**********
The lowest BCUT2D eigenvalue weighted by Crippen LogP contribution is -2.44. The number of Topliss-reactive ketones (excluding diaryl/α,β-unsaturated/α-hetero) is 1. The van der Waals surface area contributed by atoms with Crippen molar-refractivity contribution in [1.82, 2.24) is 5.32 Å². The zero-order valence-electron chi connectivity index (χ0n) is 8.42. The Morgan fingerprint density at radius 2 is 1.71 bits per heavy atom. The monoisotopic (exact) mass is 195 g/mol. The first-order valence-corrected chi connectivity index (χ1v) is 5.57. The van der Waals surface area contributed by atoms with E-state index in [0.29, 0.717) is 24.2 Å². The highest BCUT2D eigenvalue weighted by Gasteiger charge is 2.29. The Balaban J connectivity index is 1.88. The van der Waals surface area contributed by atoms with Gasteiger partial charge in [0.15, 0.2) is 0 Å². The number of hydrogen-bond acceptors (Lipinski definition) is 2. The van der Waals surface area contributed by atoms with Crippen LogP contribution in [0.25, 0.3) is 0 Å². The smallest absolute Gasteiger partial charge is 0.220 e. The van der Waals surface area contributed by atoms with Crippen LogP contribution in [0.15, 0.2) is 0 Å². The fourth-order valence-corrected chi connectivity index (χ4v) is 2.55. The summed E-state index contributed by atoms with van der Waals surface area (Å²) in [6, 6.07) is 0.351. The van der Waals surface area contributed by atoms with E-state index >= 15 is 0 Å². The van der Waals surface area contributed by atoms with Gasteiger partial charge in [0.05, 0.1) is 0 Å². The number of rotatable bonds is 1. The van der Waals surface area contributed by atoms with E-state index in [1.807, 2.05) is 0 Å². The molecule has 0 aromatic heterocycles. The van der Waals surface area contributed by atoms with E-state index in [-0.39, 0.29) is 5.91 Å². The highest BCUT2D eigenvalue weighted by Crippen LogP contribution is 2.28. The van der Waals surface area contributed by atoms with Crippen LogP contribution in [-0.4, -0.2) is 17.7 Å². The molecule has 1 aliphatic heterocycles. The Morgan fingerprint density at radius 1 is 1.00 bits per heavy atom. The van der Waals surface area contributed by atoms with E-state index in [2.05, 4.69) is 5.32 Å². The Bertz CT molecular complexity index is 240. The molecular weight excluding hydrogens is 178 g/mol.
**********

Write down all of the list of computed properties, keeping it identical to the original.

The lowest BCUT2D eigenvalue weighted by Crippen LogP contribution is -2.44. The number of Topliss-reactive ketones (excluding diaryl/α,β-unsaturated/α-hetero) is 1. The van der Waals surface area contributed by atoms with Crippen molar-refractivity contribution in [1.82, 2.24) is 5.32 Å². The zero-order valence-electron chi connectivity index (χ0n) is 8.42. The Morgan fingerprint density at radius 2 is 1.71 bits per heavy atom. The monoisotopic (exact) mass is 195 g/mol. The first-order valence-corrected chi connectivity index (χ1v) is 5.57. The van der Waals surface area contributed by atoms with E-state index in [0.29, 0.717) is 24.2 Å². The highest BCUT2D eigenvalue weighted by Gasteiger charge is 2.29. The Balaban J connectivity index is 1.88. The van der Waals surface area contributed by atoms with Gasteiger partial charge in [0.15, 0.2) is 0 Å². The number of hydrogen-bond acceptors (Lipinski definition) is 2. The van der Waals surface area contributed by atoms with Crippen LogP contribution in [0.25, 0.3) is 0 Å². The smallest absolute Gasteiger partial charge is 0.220 e. The van der Waals surface area contributed by atoms with Crippen LogP contribution in [0.15, 0.2) is 0 Å². The fourth-order valence-corrected chi connectivity index (χ4v) is 2.55. The summed E-state index contributed by atoms with van der Waals surface area (Å²) in [6, 6.07) is 0.351. The van der Waals surface area contributed by atoms with E-state index >= 15 is 0 Å². The van der Waals surface area contributed by atoms with Gasteiger partial charge in [0.05, 0.1) is 0 Å². The number of rotatable bonds is 1. The van der Waals surface area contributed by atoms with E-state index in [1.807, 2.05) is 0 Å². The molecule has 0 aromatic heterocycles. The van der Waals surface area contributed by atoms with E-state index in [-0.39, 0.29) is 5.91 Å². The highest BCUT2D eigenvalue weighted by Crippen LogP contribution is 2.28. The van der Waals surface area contributed by atoms with Crippen LogP contribution in [-0.4, -0.2) is 17.7 Å². The molecule has 1 aliphatic heterocycles. The Morgan fingerprint density at radius 1 is 1.00 bits per heavy atom. The van der Waals surface area contributed by atoms with E-state index in [2.05, 4.69) is 5.32 Å². The Bertz CT molecular complexity index is 240. The molecular weight excluding hydrogens is 178 g/mol.